7. יו”ד סי’ שכ”ב ועי’ באריכות באנצ’ תלמודית ערך חלה סקט”ז. הראשונים מוסיפים עוד טעם, מכיון שהחיוב הוא בשעת גלגול העיסה הוה כמו מצוה שחובת הגוף הנוהגת גם בחו”ל.
8. גמ’ ביצה ט., יו”ד סי’ שכ”ג, או”ח סי’ תנ”ז, מג”א שם סק”ג, ט”ז שם מיקל לכתחילה, שו”ע הרב שם סקי”ב שמדת החסידות להפריש קודם.
9. שספק דרבנן להקל. ועי’ ביו”ד סי’ שכ”ה ס”א בספיקא דדינא, ש”ך שם סק”ב, וביו”ד סי’ ש”ל לגבי ספק במציאות, שהט”ז שם סק”ג מיקל,והש”ך שם סק”ח מסתפק בזה ומכריע שיפריש בלא ברכה. ועוד נפק”מ בחו”ל הוא לגבי ביטול שי”א שבטל ברוב ואי”צ ביטול בס’ או בק”א כדין חלת הארץ. וגם י”א שאין דין ביטול איסור לכתחילה כיון שעיקרו דרבנן. ועו”ע באנצ’ תלמודית ערך חלה סקט”ז.
10. סק”ה.יו”ד סי’ שכ”ד ס”ב,ט”ז שם סק”ב, ש”ך ש
11. מתני’ חלה פ”ג מ”ז, שו”ע יו”ד סי’ שכ”ד ס”ט, ט”ז שם סק”ט כתב “משמט אע”ג דלית שיעור חלה בדגן לחוד”. וי”א דאינו חייב אא”כ יש בו כזית בכדי אכילת פרס, וכן מכריע השו”ע הרב באו”ח סי’ תמ”ב?, וי”א שאינו חייב אא”כ יש בדגן לחוד שיעור חלה. ועו”ע באנצ’ תלמודית ערך חלה סי’ט”ו.
12. ועי’ בהערה קודמת, ובזה י”א דהוה כמו אורז לגמרי (בש”ך שם סק”יז), וי”א שאם יש בה או כשיעור חלה או רוב דגן אזי יש חיוב חלה, וי”א דצריך שניהם גם שיעור חלה וגם רוב דגן (א”ז סק”ט), ועי’ באריכות בשו”ת הצ”צ יו”ד סי’ רל”ו שמכריע כשיטה הג’ לענין לעקאך. וע”ע במנח”י ח”ח סי’ קט ובתןרת הארץ פ”ד.
13. דבש דבורים ועי’ שו”ע או”ח סי’ קנ”ח בתחילתו.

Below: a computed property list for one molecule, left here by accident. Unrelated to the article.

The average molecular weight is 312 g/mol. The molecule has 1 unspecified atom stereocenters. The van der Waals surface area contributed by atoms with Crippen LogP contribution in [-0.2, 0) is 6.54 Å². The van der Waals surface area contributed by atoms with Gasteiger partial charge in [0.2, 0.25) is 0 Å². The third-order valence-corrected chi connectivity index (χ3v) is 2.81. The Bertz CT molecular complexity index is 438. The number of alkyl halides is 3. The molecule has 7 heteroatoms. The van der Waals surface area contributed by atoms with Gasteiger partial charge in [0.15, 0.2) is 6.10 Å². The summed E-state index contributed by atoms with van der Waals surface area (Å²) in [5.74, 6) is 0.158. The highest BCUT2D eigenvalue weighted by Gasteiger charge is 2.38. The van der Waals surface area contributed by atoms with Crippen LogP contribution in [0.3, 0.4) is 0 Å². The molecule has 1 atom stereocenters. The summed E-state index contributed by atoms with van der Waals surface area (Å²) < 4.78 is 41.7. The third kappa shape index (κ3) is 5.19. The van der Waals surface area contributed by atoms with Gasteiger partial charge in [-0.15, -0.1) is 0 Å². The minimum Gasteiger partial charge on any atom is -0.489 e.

14. לבני ספרד יש להפריש בברכה ע”פ דברי המחבר ביו”ד סי’ שכ”ט ס”ט, ועי’ בשו”ת יבי”א ח”ה או”ח סמ”ב, ועי’ בש”ך שם סק”ט, ובפ”ת סק”ב. ובכ”ז עי’ באנצ’ תלמודית ערך חלה ס”י.
15. (ע”פ מהריק”ש ערך לחם יו”ד שכ”ט ס”ט). וע”ע בפ”ת סק”ג שאם הוסיף מלח שלנו שנתבשל במים הוכשרו.
16. יו”ד סי’ שכ”ט בתחילתו וש”ך שם סק”ב, שו”ת שבט הלוי ח”ח סי’ רמ”ד.
17. יו”ד שכ”ט ס”ג וס”ד, ש”ך שם סק”ד, ט”ז סק”א, פ”ת סק”א, ומנהג המהר”ם היה לאפות קצת לצאת מידי ספק. אולם כשאופה קצת לברך על ההפרשה, ועי’ ש”ך שם סק”ו.
18. או”ח סי’ תמ”ו ס”ב, ועי’ בכ”ז בשיעורי תורה בתחילתו (לר’ חיים נאה), שיעור מקוה עמ’ קפא, ערוך השלחן יו”ד סי’ שכ”ד ס”ג-ה, פ”ת שם סק”א בשם הצל”ח שהבצים שלנו נתקטנו לכמו חצי ביצה שלהם.וכן הוא בהנהגות הגר”א.
19. לר’ חיים נאה ע”פ שו”ע הרב שם יפריש בברכה, וכן מנהג בירושלים,ולערוך השלחן והצל”ח יפריש בלא ברכה ובן בהנהגות הגר”א.
20. ראה מנחת יצחק ח”ד סי’ נט בארוכה שהפועלים ישאירו מכל עיסה ועיסה חלק קטן בשביל המשגיח, והמשגיח יפריש חלה מכל החלות וגם מזה ויאמר “הריני מפריש חלה זו על כל מה שיש פה ועל כל מה שכבר נילוש ונאפה אצל זה הנחתום ולא נפרש עוד חלה, בין על מה שבעין בכל מקום שהוא ובין על כל מה שכבר נאכל.
21. יו”ד שכ”ט ס”ג.
22. מנח”י ח”ד סי’ י”ג, ובפרט שהיום שורפים גם האשפה.
23. יו”ד סי’ שכ”ב פ”ת סק”ב.
24. רמ”א יו”ד שכ”ג ס”א, טור בשם הרא”ש, הב”י, הסה”ת והש”ך. ועי’ בפ”ת סק”א שאם בטל ברוב יש לסמוך להקל.